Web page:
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From "Jonathan Ellis (JIRA)" <j...@apache.org>
Subject [jira] [Commented] (CASSANDRA-4718) More-efficient ExecutorService for improved throughput
Date Thu, 11 Apr 2013 21:59:16 GMT

    [ https://issues.apache.org/jira/browse/CASSANDRA-4718?page=com.atlassian.jira.plugin.system.issuetabpanels:comment-tabpanel&focusedCommentId=13629447#comment-13629447
] 

Jonathan Ellis commented on CASSANDRA-4718:
-------------------------------------------

Let me give a little more color as to what our existing stages are.  Most of these are ThreadPoolExecutors
connected by LinkedBlockingQueue.

A client sends each request to a node in the cluster called the Coordinator.  The coordinator
stages are
# Request: either Thrift or Netty reads the request from the client
# StorageProxy: the coordinator validates the request and decides which replicas need to be
contacted
# MessagingService (out): the coordinator sends the requests to the appropriate replicas
# MessagingService (in): the coordinator reads the reply
# Response: the coordinator processes callbacks for the reply
# StorageProxy: this thread will have been waiting on a Future or a Condition for the callbacks,
and can now reply to the client

When a replica receives a message, it also goes through a few stages:
# MessagingService (in): the replica reads the coordinator's request
# Read or Write: fetch or append the data specified by the request
# MessagingService (out): the replica sends the result to the coordinator

So the obstacles I see to incorporating Disruptor are

- MessagingService.  This is an exception to the rule in that it is not actually a ThreadPoolExecutor;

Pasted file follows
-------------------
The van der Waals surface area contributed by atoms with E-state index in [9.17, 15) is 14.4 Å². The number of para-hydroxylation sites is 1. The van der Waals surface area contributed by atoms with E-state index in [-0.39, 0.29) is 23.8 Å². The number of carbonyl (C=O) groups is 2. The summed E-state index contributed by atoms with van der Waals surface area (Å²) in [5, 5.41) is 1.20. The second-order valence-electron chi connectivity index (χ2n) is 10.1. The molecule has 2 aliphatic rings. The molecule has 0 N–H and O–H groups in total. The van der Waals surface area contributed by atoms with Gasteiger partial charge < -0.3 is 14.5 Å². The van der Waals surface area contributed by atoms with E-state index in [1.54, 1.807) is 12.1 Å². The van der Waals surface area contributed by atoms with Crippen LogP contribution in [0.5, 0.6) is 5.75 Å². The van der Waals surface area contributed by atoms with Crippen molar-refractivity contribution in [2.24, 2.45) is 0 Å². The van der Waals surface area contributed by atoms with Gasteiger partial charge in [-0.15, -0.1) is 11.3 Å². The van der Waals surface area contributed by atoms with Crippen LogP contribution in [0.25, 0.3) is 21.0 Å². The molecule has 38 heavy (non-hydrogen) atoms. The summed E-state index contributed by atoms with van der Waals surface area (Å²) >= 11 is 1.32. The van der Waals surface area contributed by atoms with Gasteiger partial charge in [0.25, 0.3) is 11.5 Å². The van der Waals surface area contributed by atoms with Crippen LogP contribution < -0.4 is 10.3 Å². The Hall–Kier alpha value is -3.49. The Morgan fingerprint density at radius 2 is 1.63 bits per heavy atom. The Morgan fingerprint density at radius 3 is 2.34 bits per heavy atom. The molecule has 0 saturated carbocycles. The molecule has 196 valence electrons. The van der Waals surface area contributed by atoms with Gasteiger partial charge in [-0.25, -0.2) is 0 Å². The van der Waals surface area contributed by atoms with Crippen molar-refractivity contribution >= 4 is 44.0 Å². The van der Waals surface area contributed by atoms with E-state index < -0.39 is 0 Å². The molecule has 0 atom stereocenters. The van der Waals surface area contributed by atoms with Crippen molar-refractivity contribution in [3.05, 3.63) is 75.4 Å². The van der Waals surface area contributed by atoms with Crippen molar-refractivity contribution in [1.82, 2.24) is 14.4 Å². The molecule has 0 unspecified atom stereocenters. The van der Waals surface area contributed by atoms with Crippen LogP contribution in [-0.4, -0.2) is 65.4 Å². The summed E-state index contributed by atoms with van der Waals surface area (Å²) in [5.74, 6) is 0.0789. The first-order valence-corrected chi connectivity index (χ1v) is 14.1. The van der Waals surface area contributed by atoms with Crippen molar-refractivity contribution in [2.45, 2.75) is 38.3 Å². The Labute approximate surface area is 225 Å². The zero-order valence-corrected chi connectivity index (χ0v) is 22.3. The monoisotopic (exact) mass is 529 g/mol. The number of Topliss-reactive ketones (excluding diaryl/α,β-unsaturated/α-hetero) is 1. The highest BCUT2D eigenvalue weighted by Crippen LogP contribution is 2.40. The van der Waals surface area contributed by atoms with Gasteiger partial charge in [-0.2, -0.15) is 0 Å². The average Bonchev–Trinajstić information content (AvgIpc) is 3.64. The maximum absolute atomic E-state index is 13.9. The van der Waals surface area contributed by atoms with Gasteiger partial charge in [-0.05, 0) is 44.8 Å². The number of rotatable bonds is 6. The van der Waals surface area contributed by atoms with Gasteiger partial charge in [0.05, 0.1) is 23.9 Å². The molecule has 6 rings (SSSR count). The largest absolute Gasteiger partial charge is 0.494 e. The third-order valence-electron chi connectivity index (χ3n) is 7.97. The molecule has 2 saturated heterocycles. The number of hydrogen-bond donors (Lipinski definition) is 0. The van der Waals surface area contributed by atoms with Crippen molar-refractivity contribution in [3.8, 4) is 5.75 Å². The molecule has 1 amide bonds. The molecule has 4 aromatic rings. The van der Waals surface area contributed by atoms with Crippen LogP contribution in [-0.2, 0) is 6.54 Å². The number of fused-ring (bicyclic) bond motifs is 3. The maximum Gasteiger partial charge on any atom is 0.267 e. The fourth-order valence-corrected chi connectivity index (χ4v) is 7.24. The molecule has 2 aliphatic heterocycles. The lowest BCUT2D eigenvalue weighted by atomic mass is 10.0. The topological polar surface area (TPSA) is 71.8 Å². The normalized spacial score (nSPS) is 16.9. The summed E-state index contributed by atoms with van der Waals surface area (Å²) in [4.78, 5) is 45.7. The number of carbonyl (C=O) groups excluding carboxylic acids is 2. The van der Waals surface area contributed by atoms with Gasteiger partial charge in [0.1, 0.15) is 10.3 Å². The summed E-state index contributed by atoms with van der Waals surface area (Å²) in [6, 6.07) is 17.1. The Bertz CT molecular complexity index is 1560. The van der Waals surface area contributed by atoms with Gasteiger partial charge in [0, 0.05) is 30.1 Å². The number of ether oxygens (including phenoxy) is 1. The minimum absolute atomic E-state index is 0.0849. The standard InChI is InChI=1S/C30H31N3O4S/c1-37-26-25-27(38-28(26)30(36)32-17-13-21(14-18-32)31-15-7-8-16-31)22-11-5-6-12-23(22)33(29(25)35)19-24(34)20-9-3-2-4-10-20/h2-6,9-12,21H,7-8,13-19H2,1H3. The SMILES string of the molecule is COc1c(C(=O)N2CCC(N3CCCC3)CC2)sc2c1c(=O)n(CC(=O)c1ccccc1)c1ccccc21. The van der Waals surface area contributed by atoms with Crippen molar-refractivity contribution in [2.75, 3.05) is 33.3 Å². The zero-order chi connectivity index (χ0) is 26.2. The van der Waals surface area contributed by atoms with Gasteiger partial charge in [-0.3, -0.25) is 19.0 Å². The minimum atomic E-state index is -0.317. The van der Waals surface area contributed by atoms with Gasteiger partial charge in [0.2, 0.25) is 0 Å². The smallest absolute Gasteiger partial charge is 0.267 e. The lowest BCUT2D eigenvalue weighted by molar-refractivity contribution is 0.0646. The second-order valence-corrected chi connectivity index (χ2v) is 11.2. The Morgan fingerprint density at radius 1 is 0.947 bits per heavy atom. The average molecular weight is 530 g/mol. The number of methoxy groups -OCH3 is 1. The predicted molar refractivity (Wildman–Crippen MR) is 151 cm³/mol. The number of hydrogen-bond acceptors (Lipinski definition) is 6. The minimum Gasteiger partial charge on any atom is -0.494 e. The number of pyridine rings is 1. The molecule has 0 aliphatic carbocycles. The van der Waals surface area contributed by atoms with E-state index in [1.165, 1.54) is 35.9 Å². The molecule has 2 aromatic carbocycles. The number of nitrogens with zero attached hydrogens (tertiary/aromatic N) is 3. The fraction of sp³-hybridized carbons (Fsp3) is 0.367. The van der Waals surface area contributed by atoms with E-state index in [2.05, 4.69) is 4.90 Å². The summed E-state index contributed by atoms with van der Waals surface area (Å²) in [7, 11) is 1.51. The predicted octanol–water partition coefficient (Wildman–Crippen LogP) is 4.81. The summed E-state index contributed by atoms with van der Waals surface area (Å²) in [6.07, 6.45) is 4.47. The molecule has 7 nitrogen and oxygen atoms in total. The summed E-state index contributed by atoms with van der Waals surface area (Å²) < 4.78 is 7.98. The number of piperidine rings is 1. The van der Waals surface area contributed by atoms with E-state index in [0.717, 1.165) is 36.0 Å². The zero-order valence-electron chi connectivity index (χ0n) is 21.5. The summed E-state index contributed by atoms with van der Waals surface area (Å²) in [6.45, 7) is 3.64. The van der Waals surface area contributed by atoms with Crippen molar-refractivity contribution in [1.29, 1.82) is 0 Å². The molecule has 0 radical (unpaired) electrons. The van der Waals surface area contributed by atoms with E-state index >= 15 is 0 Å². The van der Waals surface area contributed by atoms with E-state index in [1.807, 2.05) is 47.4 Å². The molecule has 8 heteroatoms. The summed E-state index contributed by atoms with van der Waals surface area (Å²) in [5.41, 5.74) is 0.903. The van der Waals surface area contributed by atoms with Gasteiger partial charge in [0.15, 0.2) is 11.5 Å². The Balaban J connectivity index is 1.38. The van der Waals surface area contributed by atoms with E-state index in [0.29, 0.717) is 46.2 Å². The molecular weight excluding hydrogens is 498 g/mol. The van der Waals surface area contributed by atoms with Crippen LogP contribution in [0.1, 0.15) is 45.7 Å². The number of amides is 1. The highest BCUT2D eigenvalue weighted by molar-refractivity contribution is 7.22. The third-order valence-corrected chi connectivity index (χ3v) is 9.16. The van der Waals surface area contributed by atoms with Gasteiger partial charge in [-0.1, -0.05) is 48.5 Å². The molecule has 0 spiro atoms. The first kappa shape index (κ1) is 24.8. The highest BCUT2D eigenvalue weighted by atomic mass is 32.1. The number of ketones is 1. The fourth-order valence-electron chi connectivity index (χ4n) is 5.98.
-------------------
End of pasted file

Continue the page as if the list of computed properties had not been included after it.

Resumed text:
we have a custom thread pool per replica that does some gymnastics to keep its queue from
growing indefinitely when a replica gets behind (CASSANDRA-3005).  MS uses blocking sockets;
long ago, we observed this to give better performance than NIO.  I'd be willing to evaluate
redoing this on e.g. Netty, but:
- More generally, requests are not constant-size, which makes disruptor Entry re-use difficult
- The read stage is basically forced to be a separate thread pool because of blocking i/o
from disk
- StorageProxy is not yet asynchronous

Addressing the last of these is straightforward, but the others give me pause.

What I'd like to do is pick part of the system and see if converting that to Disruptor gives
a big enough win to be worth pursuing with a full-scale conversion, but given how Disruptor
wants to manage everything I'm not sure how to do that either!
                
> More-efficient ExecutorService for improved throughput
> ------------------------------------------------------
>
>                 Key: CASSANDRA-4718
>                 URL: https://issues.apache.org/jira/browse/CASSANDRA-4718
>             Project: Cassandra
>          Issue Type: Improvement
>            Reporter: Jonathan Ellis
>            Priority: Minor
>         Attachments: baq vs trunk.png, PerThreadQueue.java
>
>
> Currently all our execution stages dequeue tasks one at a time.  This can result in contention
between producers and consumers (although we do our best to minimize this by using LinkedBlockingQueue).
> One approach to mitigating this would be to make consumer threads do more work in "bulk"
instead of just one task per dequeue.  (Producer threads tend to be single-task oriented by
nature, so I don't see an equivalent opportunity there.)
> BlockingQueue has a drainTo(collection, int) method that would be perfect for this. 
However, no ExecutorService in the jdk supports using drainTo, nor could I google one.
> What I would like to do here is create just such a beast and wire it into (at least)
the write and read stages.  (Other possible candidates for such an optimization, such as the
CommitLog and OutboundTCPConnection, are not ExecutorService-based and will need to be one-offs.)
> AbstractExecutorService may be useful.  The implementations of ICommitLogExecutorService
may also be useful. (Despite the name these are not actual ExecutorServices, although they
share the most important properties of one.)

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